Anger, when entertained, leads to hate, gossip, hurt, and at it’s most extreme, murder. Lust, when entertained, leads to impure thoughts and deeds, and at it’s most extreme, damaging sexual sin. Envy, when entertained, leads to malcontent, crippling jealousy, and contempt. Make the choice to discern your own thoughts. Don’t become captive to them… take them captive in Christ.

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Sharing Scripture: 1 Peter 2

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I recently read a fantastic blog post entitled “10 Reasons not to Become a Missionary.”¬†¬†Though a couple of the reasons given caused me to give a lot of thought to our recent decision to move to Hungary, #2 (Don’t become a missionary to make yourself better) has become the most difficult. See, I may be a Biblical Studies major and generally seen as a “good Christian,” but I’m not so naive to consider myself a “model Christian.” I don’t get in the Word nearly as often as I should, and I need to realize that becoming a Bible teacher won’t instantly change myself from “slacker” to “Master of the Scriptures.” Coming to this realization, I’ve begun to re-instate Bible reading into my regular routine. And gosh, has it been incredible. Here’s a quick look at the passage that blew me away today.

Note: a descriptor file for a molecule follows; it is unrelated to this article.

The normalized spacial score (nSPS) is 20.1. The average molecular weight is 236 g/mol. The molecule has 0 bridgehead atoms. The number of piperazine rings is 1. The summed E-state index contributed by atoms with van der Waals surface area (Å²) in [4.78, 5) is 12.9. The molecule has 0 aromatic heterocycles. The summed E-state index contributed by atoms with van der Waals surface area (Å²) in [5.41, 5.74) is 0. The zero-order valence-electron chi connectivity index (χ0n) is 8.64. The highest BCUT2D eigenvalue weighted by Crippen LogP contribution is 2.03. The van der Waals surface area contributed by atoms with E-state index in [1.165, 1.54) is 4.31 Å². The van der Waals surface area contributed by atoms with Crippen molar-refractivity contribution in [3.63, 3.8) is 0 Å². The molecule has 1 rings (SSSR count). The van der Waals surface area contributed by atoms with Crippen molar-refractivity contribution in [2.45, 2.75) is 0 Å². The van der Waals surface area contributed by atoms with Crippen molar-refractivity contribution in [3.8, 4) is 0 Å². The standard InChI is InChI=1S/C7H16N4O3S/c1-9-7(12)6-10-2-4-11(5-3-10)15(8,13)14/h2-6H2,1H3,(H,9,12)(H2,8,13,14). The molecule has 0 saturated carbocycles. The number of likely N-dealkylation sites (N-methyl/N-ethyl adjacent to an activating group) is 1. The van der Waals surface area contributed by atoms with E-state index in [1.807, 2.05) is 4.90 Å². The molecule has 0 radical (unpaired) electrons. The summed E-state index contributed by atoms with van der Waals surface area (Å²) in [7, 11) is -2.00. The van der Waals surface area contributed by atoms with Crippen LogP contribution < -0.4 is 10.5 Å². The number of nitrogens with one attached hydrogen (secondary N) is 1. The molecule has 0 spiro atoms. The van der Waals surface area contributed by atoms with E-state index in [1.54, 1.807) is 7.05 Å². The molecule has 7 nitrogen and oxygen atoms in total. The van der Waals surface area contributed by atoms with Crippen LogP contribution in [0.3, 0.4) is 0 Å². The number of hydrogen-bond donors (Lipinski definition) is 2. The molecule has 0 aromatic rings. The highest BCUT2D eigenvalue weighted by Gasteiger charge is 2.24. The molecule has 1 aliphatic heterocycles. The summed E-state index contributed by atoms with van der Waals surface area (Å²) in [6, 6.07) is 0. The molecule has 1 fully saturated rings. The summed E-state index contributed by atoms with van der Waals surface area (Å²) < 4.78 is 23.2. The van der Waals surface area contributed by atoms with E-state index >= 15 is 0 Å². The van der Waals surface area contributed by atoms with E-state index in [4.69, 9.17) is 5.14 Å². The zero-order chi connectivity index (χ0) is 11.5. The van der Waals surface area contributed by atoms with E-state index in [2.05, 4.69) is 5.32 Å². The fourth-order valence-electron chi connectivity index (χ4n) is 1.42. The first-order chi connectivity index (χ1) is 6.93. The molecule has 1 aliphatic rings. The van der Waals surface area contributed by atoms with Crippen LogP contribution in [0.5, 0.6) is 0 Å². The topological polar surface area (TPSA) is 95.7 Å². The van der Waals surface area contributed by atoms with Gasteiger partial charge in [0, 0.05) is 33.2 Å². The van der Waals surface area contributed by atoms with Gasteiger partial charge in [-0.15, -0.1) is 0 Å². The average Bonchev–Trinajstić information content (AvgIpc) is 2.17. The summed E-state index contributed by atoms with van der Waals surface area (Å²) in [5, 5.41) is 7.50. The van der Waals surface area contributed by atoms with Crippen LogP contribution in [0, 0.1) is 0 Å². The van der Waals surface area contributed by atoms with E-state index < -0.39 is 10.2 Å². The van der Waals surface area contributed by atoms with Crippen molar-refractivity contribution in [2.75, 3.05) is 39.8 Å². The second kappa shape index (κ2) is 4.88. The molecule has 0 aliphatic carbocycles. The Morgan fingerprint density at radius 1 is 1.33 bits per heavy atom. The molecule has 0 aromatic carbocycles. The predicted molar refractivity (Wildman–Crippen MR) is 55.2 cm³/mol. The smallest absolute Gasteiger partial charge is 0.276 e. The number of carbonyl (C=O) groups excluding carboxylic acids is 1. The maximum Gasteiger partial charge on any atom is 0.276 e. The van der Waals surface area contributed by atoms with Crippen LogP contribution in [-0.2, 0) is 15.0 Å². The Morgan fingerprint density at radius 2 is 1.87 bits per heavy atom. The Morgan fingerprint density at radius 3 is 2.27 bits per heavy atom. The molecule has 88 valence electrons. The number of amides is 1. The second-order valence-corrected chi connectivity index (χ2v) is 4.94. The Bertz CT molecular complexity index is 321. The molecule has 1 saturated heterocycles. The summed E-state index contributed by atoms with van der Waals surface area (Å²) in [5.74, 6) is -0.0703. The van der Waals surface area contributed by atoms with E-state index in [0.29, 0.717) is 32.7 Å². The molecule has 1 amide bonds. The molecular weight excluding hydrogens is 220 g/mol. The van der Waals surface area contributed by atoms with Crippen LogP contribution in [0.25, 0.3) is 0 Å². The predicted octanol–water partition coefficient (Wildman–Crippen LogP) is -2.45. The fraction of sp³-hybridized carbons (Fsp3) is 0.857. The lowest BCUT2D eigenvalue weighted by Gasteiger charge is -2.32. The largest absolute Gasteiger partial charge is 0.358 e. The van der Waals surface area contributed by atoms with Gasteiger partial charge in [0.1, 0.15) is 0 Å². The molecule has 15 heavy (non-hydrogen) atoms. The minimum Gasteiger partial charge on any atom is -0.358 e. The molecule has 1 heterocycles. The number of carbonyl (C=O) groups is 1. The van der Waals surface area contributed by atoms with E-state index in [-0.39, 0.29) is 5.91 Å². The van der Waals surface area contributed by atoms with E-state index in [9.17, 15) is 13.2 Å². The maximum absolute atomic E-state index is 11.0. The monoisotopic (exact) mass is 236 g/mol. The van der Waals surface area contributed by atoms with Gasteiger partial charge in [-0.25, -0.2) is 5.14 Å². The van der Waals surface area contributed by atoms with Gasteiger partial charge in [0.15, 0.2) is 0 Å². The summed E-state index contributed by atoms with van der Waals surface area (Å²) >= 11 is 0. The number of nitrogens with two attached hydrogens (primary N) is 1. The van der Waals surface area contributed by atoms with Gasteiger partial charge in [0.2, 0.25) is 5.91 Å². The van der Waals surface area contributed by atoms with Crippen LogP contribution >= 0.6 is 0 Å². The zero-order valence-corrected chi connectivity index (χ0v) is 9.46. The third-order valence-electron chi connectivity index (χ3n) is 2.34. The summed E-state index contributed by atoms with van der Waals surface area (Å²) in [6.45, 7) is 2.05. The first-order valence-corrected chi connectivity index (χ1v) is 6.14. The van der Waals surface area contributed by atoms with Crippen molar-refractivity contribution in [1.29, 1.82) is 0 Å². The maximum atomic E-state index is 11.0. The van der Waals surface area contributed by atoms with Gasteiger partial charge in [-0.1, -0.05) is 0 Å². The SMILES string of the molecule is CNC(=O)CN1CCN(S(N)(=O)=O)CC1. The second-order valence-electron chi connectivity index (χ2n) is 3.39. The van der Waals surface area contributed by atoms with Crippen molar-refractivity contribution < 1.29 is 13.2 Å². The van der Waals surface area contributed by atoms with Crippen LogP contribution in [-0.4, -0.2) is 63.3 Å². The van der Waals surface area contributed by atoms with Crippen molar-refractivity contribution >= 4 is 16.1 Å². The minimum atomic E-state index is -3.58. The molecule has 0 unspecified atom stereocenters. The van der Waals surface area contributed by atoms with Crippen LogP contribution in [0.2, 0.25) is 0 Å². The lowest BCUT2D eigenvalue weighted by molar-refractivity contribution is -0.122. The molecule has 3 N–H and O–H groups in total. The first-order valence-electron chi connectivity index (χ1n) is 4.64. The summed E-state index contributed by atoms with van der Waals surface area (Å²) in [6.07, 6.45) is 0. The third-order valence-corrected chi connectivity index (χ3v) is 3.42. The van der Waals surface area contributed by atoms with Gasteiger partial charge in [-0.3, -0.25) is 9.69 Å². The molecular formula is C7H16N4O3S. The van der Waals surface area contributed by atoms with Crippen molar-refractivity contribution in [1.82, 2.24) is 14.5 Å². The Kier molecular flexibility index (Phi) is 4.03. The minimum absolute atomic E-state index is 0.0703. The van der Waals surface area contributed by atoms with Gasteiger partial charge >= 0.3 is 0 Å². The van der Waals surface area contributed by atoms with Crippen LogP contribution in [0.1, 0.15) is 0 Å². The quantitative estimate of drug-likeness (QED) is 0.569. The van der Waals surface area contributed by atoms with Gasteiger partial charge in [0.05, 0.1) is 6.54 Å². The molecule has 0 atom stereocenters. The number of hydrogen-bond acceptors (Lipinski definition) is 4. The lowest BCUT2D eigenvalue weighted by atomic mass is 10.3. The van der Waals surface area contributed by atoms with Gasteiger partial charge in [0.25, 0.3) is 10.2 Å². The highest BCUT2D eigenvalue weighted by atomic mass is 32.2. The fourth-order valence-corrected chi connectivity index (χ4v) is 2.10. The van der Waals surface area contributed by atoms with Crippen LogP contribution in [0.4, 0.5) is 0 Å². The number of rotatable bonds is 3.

1 Peter 2 – This is the Christian Life